Tuesday, March 11, 2014

ICE DANCING ARTISTS

This picture does not thrill me. This team does not thrill me. It's Meryl Davis and Charlie White. I certainly remember their names -- they are Americans, and the two-time (2011, 2013) World champions, who were, according to the announcers, sure to win again at the Sochi Olympics.  

And they did win.

Why don't they thrill me?

I think it's their choreography. The coaches who create the choreography (the sequence of steps that Figure Skaters and Ice Dancing Couples perform), utilize what the Coaches have learned from years of watching who, and what, wins. And the coaches, like the performers, are in competition with other famous coaches. 

Just for the moment, borrow my sense of what's wonderful about dancing, which is, according to Webster's, "to move one's feet or body, or both, rhythmically in a pattern of steps, especially to the accompaniment of music -- to leap, skip, etc., as from excitement or emotion."

Wonderful dancing, thrilling dancing, has to do with the physical beauty of the performer -- proportions, legs, flexibility -- the ability of the performer to express what he's feeling in gestures, hands, arms, head, and focus.

Our most famous choreographers are known for what they did differently from one another. Agnes de Mille was great at romance -- telling a story, using lifts, and meaningful, but non-literal gestures. Jack Cole, who's known as the "father of theatrical jazz," is remembered for tour de force, exciting "floor work." Bob Fosse, who was endlessly creative, choreographed fantastically sexual scenes -- his passion for women, especially his lovers, (Joan McCracken, Liz Minnelli, Gwen Verdon, and Ann Reinking), enabled him to invent stunning, incredibly exciting moments of bodies intermingling.

Of course, the coach-choreographers who created the routines for Davis and White use steps and sequences that won medals for other ice dancers, but I think it's hurting the Ice Dancing Couples as well as solo skaters.

Figure Skaters -- golly, it's getting to be tiresome -- that typical suspenseful build into the first lutzes,  the triples, the axels, and all the other requisite jumps and turns that get us  cheering and tell the judges how good the dancers are. And Ice Dancing Couples -- their jam-packed routines have no time for a tilted head, or a breath -- not even a slightest pause that expresses feeling -- but without it, it's hard to sense what the dancers are feeling.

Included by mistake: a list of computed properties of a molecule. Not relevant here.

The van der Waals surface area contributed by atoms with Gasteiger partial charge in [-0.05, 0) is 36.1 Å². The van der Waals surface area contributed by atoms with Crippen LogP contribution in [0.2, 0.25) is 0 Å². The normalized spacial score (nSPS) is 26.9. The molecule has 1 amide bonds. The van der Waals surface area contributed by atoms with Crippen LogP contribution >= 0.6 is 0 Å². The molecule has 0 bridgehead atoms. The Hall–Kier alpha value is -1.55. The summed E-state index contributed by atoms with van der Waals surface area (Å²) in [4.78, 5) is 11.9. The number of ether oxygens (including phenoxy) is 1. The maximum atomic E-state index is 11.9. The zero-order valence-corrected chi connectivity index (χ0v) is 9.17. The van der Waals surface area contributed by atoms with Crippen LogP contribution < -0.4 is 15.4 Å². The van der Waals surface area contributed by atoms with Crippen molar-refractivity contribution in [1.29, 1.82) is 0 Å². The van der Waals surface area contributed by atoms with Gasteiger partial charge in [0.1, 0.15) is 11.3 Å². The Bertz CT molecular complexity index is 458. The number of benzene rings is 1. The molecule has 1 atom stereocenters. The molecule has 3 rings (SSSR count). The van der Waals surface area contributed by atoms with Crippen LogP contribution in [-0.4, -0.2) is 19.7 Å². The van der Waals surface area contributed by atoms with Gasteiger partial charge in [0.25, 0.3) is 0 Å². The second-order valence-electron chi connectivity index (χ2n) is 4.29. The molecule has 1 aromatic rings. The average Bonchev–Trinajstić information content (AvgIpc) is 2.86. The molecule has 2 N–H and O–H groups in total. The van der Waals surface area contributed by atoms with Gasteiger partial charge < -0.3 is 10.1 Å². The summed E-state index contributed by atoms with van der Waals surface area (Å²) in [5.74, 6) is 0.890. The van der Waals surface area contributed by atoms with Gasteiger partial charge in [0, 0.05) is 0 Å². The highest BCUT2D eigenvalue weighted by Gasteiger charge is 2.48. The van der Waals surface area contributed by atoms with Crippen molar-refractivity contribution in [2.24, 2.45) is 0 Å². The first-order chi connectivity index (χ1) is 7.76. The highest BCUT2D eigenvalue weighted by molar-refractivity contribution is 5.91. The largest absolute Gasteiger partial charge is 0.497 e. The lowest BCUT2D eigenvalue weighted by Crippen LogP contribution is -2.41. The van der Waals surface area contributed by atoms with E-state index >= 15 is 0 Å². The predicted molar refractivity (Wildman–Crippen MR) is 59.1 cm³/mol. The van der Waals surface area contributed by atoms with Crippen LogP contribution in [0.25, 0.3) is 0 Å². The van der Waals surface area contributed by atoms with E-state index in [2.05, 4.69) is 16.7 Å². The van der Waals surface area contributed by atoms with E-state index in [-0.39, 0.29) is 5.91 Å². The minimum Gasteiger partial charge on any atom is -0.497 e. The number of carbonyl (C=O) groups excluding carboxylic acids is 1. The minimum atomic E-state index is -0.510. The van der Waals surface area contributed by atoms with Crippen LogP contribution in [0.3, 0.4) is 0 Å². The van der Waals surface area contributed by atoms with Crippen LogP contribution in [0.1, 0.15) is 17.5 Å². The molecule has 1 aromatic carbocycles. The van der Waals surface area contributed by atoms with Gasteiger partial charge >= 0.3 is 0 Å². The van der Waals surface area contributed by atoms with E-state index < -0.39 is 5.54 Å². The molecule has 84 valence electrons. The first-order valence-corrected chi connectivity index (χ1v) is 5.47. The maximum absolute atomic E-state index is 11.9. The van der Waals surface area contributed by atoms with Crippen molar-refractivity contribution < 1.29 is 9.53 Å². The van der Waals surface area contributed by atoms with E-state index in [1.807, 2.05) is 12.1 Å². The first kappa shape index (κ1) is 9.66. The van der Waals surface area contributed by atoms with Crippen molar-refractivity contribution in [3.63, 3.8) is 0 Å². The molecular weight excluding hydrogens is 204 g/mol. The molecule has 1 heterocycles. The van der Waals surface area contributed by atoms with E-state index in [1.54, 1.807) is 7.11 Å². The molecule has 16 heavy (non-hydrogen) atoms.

Charlie White, every so often, seemed to be a man who loved the girl he was dancing with, while Meryl Davis, a marvelous instrument, never pauses, or adds reaction other than an occasional smile. Yes, this team did more steps and did them faster, better, super neatly, but there was no dramatic, suspenseful build, till the music got louder and the dancers swirled into their final pose.  

Take a look at Charlie and Meryl using my dancer eyes. The actual video of the winning performance isn't available, but here's their "Scherherazade." Yes, they are amazing -- but they have left me with no thrilling visions of real dancing that I want to replay in my mind. 

Anyhow, hurray for them, they WON the Gold for Ice Dancing in the 2014 Olympics -- they are the first American  team to win it. 





2 comments:

Marcus Dandaneau said...

I like figure skating but have never been a fan of the ice dancing programs. It's incredibly hard for me to skate at all; so, I appreciate what they are doing out there. Hey, I like international hockey best; Stanley Cup competition next, then pond skatin', sez Dustspeck.

Linda Phillips said...

I just watched the video. You are so right. Their performance was flawless, but totally lacked any kind of emotion.
I am a huge fan of figure skating, although I have not been following it for the last few years. I love it, because I love dance and know how difficult both are.
My very favorite couple, long retired from competition now, are Torvill and Dean. Now that was a figure skating couple. They were such a delight to watch and wreaked of personality and emotion.

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